Set in a rustic English village in the mid 19th century, Under The Greenwood Tree tells the story of a poor young man who falls for a middle-class schoolteacher and attempts to win her over.
When a young boy's fist love marries his brother, his last resort is to move into the dorms of the local school. Unfortunately, the school administration places him in the weirdest house on campus with an unusual roommate, and strange neighbors.
THE STREETS OF GREENWOOD (1962), looks at voter registration efforts by the Student Non-Violent Coordinating Committee (SNCC)and a concert in a cotton field in the Mississippi Delta. One of the first films made about the southern civil rights movement
Early sound film based on the novel by Thomas Hardy.
Larry and his friends Wheelie, Flash, Rosie and Tangles live at Greenwood Gardens, where they work, play and often get up to mischief as they have fun adventures and make great discoveries about life, the environment, team work and friendship.
Featuring some of the biggest names in country music, this video series will have you breaking out your cowboy boots in no time. This video highlights live performances by Patty Loveless ("It's What You Don't Do," "Lonely Days Lonely Nights"), Lee Greenwood ("God Bless the U.S.A." and more) and Tanya Tucker ("The Night They Drove Ole Dixie Down," "Delta Dawn" and more) and also includes interactive trivia and performer biographies.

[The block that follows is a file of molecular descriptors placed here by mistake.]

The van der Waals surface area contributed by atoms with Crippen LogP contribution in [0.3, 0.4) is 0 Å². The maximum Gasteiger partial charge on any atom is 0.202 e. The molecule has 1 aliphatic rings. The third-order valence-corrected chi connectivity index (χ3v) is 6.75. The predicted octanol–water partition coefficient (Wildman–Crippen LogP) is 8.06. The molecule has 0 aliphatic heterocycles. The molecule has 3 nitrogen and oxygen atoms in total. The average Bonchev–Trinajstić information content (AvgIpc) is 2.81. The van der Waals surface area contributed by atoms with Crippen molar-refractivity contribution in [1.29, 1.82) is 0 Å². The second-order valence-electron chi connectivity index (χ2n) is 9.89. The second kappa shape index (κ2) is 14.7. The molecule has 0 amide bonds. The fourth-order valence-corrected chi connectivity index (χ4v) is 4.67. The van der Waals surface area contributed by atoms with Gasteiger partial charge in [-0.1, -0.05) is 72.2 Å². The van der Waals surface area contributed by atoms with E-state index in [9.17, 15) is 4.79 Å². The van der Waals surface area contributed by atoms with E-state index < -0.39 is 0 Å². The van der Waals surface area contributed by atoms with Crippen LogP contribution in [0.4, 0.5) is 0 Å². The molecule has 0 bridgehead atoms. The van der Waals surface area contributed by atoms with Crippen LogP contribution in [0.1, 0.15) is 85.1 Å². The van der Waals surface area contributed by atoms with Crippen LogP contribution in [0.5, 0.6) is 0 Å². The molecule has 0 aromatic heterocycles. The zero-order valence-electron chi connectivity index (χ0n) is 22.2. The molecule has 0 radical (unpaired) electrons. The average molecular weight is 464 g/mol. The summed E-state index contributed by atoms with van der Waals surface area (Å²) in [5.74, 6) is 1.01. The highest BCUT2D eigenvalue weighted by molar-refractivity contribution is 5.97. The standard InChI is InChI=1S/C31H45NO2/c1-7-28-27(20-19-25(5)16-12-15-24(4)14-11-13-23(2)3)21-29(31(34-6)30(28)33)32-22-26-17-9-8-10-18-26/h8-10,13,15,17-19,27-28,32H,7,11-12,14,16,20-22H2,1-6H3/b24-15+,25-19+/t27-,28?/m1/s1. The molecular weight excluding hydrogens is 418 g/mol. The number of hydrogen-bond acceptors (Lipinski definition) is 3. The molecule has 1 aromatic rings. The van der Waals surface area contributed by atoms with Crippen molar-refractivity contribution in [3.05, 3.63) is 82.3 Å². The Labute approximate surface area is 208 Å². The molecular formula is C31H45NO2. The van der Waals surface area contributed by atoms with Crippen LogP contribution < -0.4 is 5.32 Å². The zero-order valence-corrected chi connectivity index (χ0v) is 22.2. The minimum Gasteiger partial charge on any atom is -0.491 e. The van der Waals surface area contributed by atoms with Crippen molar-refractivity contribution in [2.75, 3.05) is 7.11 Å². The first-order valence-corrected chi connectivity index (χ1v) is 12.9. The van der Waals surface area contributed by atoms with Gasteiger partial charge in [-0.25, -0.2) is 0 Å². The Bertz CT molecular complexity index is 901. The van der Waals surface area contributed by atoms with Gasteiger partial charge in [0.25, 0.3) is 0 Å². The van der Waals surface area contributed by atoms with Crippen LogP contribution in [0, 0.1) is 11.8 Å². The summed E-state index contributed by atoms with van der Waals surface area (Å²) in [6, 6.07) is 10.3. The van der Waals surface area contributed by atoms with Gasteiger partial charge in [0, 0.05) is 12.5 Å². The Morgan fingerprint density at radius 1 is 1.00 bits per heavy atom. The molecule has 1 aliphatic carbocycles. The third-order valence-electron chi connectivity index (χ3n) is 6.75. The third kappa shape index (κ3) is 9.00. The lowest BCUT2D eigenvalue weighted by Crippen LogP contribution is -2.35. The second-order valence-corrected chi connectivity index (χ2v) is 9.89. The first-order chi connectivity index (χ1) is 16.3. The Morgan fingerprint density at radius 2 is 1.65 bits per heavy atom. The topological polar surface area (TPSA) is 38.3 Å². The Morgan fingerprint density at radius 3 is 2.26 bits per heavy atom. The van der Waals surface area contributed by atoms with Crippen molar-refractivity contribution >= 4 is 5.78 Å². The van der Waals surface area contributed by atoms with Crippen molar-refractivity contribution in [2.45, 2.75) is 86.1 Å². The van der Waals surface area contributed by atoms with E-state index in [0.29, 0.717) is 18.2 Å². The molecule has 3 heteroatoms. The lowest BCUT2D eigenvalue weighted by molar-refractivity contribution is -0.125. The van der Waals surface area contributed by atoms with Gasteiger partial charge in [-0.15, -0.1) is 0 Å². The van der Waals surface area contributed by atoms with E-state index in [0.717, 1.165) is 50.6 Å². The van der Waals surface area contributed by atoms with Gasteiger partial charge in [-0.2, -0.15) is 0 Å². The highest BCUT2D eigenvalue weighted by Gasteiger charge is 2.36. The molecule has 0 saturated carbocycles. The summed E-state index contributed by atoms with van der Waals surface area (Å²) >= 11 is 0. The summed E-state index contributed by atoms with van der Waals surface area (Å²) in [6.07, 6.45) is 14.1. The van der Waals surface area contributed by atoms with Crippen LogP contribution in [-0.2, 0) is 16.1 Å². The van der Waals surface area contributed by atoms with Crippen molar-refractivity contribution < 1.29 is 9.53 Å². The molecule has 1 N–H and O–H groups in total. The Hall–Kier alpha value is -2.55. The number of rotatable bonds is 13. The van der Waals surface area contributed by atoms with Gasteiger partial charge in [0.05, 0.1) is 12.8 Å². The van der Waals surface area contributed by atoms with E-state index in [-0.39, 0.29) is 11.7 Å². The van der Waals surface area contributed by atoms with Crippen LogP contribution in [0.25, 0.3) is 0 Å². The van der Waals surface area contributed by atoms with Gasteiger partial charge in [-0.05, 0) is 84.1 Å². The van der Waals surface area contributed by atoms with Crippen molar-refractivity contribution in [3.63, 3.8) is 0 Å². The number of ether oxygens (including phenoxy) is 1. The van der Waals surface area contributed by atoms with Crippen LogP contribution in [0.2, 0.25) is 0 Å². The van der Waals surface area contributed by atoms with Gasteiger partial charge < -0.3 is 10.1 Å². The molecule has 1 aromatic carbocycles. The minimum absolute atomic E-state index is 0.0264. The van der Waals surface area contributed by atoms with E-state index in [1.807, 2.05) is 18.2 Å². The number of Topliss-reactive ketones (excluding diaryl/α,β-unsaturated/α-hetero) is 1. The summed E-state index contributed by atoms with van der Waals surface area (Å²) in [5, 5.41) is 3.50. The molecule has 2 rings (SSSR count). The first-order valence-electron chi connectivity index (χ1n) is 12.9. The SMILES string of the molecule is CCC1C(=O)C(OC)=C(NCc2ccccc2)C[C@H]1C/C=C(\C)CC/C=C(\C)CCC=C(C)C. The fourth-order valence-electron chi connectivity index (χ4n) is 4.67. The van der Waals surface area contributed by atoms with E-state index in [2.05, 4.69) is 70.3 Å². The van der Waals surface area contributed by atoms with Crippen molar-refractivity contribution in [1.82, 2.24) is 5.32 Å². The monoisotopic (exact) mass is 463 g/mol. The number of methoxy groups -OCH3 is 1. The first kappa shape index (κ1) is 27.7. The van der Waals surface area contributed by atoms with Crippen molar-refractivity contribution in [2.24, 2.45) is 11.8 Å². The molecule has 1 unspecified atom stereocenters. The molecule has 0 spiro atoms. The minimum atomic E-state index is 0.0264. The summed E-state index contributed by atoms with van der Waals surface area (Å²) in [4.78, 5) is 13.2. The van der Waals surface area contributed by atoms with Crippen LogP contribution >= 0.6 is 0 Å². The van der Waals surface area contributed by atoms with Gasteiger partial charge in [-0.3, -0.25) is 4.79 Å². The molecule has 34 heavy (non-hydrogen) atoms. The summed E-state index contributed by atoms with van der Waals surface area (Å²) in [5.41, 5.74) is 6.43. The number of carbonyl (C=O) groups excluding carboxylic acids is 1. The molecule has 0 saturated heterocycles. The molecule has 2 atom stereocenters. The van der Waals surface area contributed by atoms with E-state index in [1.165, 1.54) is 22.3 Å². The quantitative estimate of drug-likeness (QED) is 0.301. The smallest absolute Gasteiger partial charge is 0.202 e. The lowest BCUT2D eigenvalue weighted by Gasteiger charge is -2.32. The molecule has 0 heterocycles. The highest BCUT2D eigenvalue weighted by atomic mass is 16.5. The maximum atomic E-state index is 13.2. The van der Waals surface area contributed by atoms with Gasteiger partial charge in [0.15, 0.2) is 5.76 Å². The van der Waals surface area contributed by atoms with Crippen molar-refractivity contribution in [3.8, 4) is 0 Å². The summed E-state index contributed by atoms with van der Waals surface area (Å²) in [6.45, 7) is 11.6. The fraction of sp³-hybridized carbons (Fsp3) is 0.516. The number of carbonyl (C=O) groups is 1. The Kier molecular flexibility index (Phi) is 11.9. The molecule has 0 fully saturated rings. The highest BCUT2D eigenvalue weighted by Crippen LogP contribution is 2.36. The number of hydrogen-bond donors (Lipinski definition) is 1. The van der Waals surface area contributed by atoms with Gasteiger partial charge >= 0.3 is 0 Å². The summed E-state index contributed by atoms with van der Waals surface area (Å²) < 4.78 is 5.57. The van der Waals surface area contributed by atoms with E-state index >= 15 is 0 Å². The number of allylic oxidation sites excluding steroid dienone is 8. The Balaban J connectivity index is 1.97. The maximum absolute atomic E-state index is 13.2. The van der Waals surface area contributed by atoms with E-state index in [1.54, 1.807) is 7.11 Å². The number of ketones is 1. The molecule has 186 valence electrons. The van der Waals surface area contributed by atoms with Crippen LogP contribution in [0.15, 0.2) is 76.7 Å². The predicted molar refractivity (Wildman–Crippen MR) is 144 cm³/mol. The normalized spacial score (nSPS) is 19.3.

Here is Greenwood is a 9-volume Japanese manga written and illustrated by Yukie Nasu and six-episode anime OVA revolving around the activities of four boys in Greenwood Dormitory at a fictional prestigious Japanese all-boys private school named Ryokuto Academy. The manga was serialized in Hana to Yume and published in English by Viz Media. It has also been adapted into a live-action television series. Unlike most anime, the episodes appear to be manga canon, as certain episodes refer directly to events in the manga. The manga storyline is somewhat self-referential, as several asides show that the characters are fully aware that they exist in a manga. Yukie Nasu appears frequently as herself, usually with a capital "N" on her head, to explain away certain loose plot threads. For example, in a story featuring a baseball game taking place in late autumn, one of the characters asked why they weren't playing soccer; Nasu's character appeared and explained that she didn't know the rules for soccer.